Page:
The increasing moral policing, the presence of paramilitary forces on university campuses, and the public condemnation of dissenting students curb the intellectual freedoms that are the foundations of educational institutions. Public universities in India, such as JNU and Jamia, act as undercommons and their success relies on their social, cultural, and political subversions. The fact that students have nothing to lose, yet everything to lose at the same time, is a perceived threat to the BJP’s Hindutva agenda. The BJP’s violent reaction to student protests not only aims to strip these universities of their exceptionalism, but also has grave implications on the future of democracy. It is in times like this where one recalls Ambedkar’s eminent call to, “educate, agitate, organise.”
Hum Dekhenge—a poem by famous Muslim protest poet Faiz—was “under review” after being called “anti-Hindu” in IIT Kanpur. University campuses have long served as places where freedom of speech thrives in its truest form—where the Constitution comes to life and democracy tries to exist in its idyllic form. As part of the academic community, it is our duty to stand in support with Jamia, AMU, JNU, and all our fellow protesting students in India, to show our support, to take to the streets, and increase pressure on the Modi government from abroad. Given the sizeable South Asian population at Tufts, it is a sad reality that only a handful of Tufts undergrads attended the recent protest at Harvard on India’s Republic Day. Our community failed to show up. It’s time to walk the talk. It’s time to show up.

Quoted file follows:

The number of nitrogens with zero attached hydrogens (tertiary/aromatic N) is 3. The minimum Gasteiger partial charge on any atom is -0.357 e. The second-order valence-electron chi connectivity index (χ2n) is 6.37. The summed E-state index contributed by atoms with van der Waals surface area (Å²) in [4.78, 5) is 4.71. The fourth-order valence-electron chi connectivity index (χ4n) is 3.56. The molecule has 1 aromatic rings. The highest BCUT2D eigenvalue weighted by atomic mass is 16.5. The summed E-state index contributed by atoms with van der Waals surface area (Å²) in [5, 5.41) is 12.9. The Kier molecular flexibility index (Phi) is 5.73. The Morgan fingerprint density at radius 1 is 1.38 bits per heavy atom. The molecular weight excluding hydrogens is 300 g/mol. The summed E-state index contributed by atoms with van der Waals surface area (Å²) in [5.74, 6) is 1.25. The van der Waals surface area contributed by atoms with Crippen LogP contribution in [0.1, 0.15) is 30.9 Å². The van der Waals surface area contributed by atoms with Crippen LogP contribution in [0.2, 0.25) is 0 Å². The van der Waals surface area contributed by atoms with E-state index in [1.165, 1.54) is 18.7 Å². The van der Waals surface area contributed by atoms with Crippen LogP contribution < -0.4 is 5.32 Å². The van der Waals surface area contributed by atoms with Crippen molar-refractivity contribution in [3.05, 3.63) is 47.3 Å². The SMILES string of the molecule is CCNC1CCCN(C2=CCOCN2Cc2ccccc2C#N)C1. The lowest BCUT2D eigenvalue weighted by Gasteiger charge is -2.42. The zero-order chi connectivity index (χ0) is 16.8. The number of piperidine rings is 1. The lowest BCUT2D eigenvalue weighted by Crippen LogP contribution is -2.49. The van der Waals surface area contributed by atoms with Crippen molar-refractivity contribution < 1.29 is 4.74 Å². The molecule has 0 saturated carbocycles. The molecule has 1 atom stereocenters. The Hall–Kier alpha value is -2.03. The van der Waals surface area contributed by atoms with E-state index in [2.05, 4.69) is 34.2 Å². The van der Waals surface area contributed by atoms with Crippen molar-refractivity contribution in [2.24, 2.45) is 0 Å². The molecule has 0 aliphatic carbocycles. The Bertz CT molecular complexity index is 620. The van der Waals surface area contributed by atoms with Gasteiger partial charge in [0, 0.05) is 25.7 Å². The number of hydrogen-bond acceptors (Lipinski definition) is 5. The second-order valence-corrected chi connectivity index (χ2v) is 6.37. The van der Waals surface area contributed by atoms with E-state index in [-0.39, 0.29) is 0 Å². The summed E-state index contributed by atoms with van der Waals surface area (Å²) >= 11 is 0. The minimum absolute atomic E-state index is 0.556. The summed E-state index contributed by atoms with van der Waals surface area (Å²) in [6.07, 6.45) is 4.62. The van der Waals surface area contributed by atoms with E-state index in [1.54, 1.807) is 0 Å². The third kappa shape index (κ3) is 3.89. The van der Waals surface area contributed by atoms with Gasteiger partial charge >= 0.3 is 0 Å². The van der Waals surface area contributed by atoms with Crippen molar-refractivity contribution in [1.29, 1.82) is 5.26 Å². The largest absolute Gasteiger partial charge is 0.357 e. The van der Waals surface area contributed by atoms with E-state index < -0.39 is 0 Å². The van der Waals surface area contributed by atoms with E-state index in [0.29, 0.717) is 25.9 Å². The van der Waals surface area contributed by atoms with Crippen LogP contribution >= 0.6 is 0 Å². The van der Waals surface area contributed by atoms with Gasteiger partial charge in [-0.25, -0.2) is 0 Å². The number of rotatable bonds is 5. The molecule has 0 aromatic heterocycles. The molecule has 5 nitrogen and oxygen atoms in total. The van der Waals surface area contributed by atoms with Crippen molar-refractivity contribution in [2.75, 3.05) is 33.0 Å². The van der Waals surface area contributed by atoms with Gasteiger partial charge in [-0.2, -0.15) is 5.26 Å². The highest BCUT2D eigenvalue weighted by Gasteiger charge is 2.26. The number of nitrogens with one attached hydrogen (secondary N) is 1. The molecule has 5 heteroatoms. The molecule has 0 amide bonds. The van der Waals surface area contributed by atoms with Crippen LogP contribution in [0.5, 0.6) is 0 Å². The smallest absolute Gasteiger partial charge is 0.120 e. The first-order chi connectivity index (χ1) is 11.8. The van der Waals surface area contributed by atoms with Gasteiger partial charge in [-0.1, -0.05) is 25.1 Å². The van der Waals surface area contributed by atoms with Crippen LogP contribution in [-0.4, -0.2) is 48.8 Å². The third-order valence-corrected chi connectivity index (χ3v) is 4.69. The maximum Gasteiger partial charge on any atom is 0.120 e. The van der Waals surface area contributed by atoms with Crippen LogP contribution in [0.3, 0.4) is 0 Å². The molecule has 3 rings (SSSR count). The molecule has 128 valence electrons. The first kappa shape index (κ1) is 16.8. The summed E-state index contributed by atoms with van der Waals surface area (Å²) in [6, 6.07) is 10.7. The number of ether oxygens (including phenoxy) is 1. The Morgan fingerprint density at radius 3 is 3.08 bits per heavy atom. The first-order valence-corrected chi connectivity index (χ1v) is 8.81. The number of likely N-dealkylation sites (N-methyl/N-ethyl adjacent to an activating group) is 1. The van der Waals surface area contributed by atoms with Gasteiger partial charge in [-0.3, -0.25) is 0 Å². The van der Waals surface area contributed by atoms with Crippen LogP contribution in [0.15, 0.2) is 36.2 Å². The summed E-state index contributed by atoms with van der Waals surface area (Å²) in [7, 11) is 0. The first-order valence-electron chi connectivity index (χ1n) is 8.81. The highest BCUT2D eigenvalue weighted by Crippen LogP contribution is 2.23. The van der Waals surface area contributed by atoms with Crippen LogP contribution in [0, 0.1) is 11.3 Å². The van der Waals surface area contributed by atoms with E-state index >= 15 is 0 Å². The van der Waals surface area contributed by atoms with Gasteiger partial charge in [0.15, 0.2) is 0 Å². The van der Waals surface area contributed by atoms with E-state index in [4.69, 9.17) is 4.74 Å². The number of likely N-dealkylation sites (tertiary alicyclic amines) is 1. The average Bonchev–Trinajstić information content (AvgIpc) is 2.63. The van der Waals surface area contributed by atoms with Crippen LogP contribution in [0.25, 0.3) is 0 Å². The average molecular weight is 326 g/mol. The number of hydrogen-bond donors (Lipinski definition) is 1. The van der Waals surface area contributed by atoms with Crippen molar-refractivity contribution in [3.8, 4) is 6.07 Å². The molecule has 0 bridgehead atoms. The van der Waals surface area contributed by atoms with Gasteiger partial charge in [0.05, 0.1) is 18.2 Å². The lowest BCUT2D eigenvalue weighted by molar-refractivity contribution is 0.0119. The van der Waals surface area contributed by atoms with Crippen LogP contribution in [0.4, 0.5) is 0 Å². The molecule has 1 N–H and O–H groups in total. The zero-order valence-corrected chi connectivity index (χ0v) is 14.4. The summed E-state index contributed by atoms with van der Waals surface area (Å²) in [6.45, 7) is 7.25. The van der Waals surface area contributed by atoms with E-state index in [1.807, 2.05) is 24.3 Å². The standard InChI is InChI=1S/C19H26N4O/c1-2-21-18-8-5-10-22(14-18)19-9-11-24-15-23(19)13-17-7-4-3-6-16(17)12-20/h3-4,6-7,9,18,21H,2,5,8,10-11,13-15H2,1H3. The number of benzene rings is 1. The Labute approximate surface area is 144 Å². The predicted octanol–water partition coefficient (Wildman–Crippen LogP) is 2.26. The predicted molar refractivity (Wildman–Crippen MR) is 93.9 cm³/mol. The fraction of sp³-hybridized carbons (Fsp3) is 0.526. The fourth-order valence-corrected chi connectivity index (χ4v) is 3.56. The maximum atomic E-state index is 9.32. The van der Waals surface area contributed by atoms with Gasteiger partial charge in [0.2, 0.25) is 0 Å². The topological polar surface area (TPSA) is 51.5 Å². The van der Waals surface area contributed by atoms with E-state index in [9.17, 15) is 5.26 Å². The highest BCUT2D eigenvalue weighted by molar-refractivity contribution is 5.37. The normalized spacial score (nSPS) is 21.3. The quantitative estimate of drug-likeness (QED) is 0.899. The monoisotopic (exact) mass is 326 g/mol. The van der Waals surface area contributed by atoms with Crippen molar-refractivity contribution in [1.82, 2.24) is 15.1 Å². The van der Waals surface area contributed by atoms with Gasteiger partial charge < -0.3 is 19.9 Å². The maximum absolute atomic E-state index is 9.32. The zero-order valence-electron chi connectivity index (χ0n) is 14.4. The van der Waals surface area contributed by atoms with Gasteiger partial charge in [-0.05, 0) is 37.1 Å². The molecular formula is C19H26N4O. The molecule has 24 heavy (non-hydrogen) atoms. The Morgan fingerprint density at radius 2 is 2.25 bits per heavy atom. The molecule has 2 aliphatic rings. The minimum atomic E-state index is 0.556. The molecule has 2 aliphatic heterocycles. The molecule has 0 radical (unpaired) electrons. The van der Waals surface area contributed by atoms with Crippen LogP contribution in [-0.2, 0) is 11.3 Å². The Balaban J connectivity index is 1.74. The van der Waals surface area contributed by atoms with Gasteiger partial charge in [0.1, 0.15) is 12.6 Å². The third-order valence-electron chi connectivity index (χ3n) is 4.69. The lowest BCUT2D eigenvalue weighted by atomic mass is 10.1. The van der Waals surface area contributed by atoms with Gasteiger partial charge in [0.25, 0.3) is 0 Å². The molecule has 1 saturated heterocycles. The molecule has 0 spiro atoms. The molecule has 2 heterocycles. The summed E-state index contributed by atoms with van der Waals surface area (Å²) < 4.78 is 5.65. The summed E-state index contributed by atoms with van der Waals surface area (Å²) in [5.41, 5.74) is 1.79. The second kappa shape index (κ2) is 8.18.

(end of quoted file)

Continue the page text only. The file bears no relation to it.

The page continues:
Wo din ke jis ka wada hai
Jo lauh-e-azl mein likha hai
Jab zulm-o-sitam ke koh-e-garan
Rooi ki tarah ur jaenge ….
Lazim hai ke hum bhi dekhenge
When these high mountains
Of tyranny and oppression
turn to fluff and evaporate…
…We shall see
Certainly we, too, shall see
that day that has been promised to us